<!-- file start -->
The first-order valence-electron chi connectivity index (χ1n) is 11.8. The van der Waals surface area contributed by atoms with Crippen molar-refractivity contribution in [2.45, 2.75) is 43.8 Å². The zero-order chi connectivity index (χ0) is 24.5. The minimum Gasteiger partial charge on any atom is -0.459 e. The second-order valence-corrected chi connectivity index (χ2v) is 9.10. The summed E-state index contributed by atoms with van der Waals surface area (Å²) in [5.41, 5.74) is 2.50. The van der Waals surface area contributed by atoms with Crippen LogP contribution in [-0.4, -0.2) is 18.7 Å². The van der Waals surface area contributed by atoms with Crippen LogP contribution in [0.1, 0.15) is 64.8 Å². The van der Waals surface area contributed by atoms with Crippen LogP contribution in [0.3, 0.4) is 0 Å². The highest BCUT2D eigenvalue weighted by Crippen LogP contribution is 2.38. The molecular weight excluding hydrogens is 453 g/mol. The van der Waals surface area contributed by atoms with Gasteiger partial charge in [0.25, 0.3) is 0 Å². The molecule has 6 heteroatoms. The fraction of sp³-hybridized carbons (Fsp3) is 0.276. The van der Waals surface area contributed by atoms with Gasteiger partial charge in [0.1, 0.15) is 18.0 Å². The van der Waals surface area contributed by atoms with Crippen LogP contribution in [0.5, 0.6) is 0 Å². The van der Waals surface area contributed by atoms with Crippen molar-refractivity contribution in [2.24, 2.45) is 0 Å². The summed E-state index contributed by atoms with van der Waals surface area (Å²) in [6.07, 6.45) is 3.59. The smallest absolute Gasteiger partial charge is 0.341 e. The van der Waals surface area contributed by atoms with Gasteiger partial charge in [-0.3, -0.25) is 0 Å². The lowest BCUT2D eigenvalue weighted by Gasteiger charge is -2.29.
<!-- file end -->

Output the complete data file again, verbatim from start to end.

The first-order valence-electron chi connectivity index (χ1n) is 11.8. The van der Waals surface area contributed by atoms with Crippen molar-refractivity contribution in [2.45, 2.75) is 43.8 Å². The zero-order chi connectivity index (χ0) is 24.5. The minimum Gasteiger partial charge on any atom is -0.459 e. The second-order valence-corrected chi connectivity index (χ2v) is 9.10. The summed E-state index contributed by atoms with van der Waals surface area (Å²) in [5.41, 5.74) is 2.50. The van der Waals surface area contributed by atoms with Crippen LogP contribution in [-0.4, -0.2) is 18.7 Å². The van der Waals surface area contributed by atoms with Crippen LogP contribution in [0.1, 0.15) is 64.8 Å². The van der Waals surface area contributed by atoms with Crippen LogP contribution in [0.3, 0.4) is 0 Å². The highest BCUT2D eigenvalue weighted by Crippen LogP contribution is 2.38. The molecular weight excluding hydrogens is 453 g/mol. The van der Waals surface area contributed by atoms with Gasteiger partial charge in [0.25, 0.3) is 0 Å². The molecule has 6 heteroatoms. The fraction of sp³-hybridized carbons (Fsp3) is 0.276. The van der Waals surface area contributed by atoms with Gasteiger partial charge in [0.1, 0.15) is 18.0 Å². The van der Waals surface area contributed by atoms with Crippen LogP contribution in [0.5, 0.6) is 0 Å². The van der Waals surface area contributed by atoms with Crippen molar-refractivity contribution in [2.24, 2.45) is 0 Å². The summed E-state index contributed by atoms with van der Waals surface area (Å²) in [6.07, 6.45) is 3.59. The smallest absolute Gasteiger partial charge is 0.341 e. The van der Waals surface area contributed by atoms with Gasteiger partial charge in [-0.3, -0.25) is 0 Å². The lowest BCUT2D eigenvalue weighted by Gasteiger charge is -2.29.